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Explaining and Addressing Urban Heat Island


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While climate change will have a global impact on our overall climate, cities will suffer magnified consequences. This is caused by a phenomenon called the ‘Urban Heat Island’ (UHI) effect, where the temperature in a city is noticeably higher than in the surrounding rural area. UHIs are caused by built-up geometries and surfaces (typically made of asphalt, cement, bricks) that absorb and release heat differently than natural (vegetated) surfaces. Moreover, people, cars, and buildings generate additional heat making cities warmer with increasing human activities. When combined with the sort of heatwave that hit many parts of Europe at the start of July, UHIs can present a real threat to the elderly, sick or other vulnerable people.
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Today, 55% of the world’s population lives in cities, with projections showing that this will increase to 68% by 2050. As a result, mitigating the UHI effect will be critical to improving the quality of life of a significant portion of the world population. Scientists have long known that vegetation and green spaces can play a significant role in offsetting the UHI effects (e.g., transpiration by plants produces a cooling effect), but no attempts have yet been made to quantify how much vegetation is needed in different regions around the world.
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For the first time, this latest research provides a critical perspective on the relationship between the UHI effect, background climate, and green space development in cities. By analysing the UHI effect in more than 30,000 cities Dr. Gabriele Manoli (Chair of Hydrology and Water Resources Management, ETH Zurich) and colleagues were able to describe the magnitude of urban warming as a function of two key variables only: urban population and precipitation. The new model provides a mechanistic understanding of the processes leading to the formation of UHIs globally and, in return, could help to guide urban planning strategies to offset this effect.
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The first observation made by the authors shows that the relationship between the variables (population, precipitation and temperature in cities) is non-linear. As a general pattern, the intensity of UHIs increases as a city’s average annual precipitation increases because its surroundings become greener and cooler, but only up to a point. Beyond a precipitation level of about 1500 mm per year — similar to that of Tokyo — the magnitude of UHIs does not increase any further.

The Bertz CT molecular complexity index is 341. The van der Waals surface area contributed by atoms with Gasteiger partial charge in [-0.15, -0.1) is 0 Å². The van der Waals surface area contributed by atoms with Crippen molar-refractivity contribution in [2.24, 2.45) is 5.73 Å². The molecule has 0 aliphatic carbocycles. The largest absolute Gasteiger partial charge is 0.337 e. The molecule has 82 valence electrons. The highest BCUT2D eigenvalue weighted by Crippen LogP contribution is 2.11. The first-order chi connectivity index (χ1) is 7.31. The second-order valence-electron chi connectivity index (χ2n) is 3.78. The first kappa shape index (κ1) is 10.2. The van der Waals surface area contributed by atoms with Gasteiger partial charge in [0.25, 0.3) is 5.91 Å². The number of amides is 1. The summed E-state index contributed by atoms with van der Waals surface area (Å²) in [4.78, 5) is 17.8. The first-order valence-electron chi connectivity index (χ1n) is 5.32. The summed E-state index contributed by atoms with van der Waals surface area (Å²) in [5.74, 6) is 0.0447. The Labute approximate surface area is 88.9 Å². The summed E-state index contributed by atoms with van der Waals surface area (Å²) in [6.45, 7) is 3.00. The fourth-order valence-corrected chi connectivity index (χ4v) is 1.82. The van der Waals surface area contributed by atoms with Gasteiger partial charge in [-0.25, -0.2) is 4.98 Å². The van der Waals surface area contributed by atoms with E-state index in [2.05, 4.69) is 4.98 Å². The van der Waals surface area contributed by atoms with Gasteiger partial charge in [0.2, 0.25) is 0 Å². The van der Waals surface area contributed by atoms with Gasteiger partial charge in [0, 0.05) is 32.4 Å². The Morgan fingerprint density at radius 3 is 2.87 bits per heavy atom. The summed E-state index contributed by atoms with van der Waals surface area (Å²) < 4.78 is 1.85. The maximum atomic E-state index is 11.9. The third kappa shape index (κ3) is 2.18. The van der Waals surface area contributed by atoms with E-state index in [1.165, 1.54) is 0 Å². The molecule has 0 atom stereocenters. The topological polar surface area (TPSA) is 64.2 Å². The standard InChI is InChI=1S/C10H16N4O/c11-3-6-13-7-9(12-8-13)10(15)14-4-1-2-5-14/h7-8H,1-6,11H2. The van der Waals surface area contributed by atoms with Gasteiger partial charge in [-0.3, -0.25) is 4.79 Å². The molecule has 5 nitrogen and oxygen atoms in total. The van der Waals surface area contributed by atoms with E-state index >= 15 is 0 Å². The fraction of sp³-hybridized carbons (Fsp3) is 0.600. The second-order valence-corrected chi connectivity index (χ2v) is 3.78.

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Using data from two regions of the world, Europe and South-East Asia, the global model has been used to highlight how green cover could offset the temperature difference existing between cities and surrounding rural areas.

The model shows that in dry areas (e.g. Southern Europe) where annual precipitation is limited (< 700 mm. yr-1), 20-40% green cover could be enough to offset the UHI effect.

However, cities located in a hot and wet climate (e.g. South-East Asia) would require a far higher amount of green cover (up to 80% or more) to offset the urban heat island effect.
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In his most recent Environment Strategy the Mayor of London set a target to increase the city’s green cover by up to 50%. Based on the analysis, this represents an effective target which could reduce city warming. However, in a tropical city like Singapore a significantly higher proportion of the urban area would need to be replaced by green surfaces which, in practice, may be unrealistic. In these conditions vegetation may not generate enough cooling while increasing humidity (a factor that reduces pedestrian comfort), requiring a more systemic change to the way the city is designed.

Vegetation strategies will need to be combined with other solutions such as increasing albedo (i.e. reflecting light away from surfaces) or convection efficiency (i.e. creating better air circulation). Nevertheless, the importance of green spaces in cities must not be underestimated, as other benefits can be drawn from them such as improving biodiversity, air quality and water filtration.
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This new, global model of the relationship between UHIs, background climate, and vegetation provides a simple tool to assess the effectiveness of vegetation as a mitigation strategy. Yet, more comprehensive guidelines and city-specific studies are needed to counteract the impacts of population growth and climate change in cities all over the world.
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Find the full paper here:

This work was done at the Chair of Hydrology and Water Resources Management (ETH Zurich) in collaboration with the Crowther Lab (ETH Zurich), ETH-FCL, Duke university, Princeton university and funded by the Branco Weiss Foundation.

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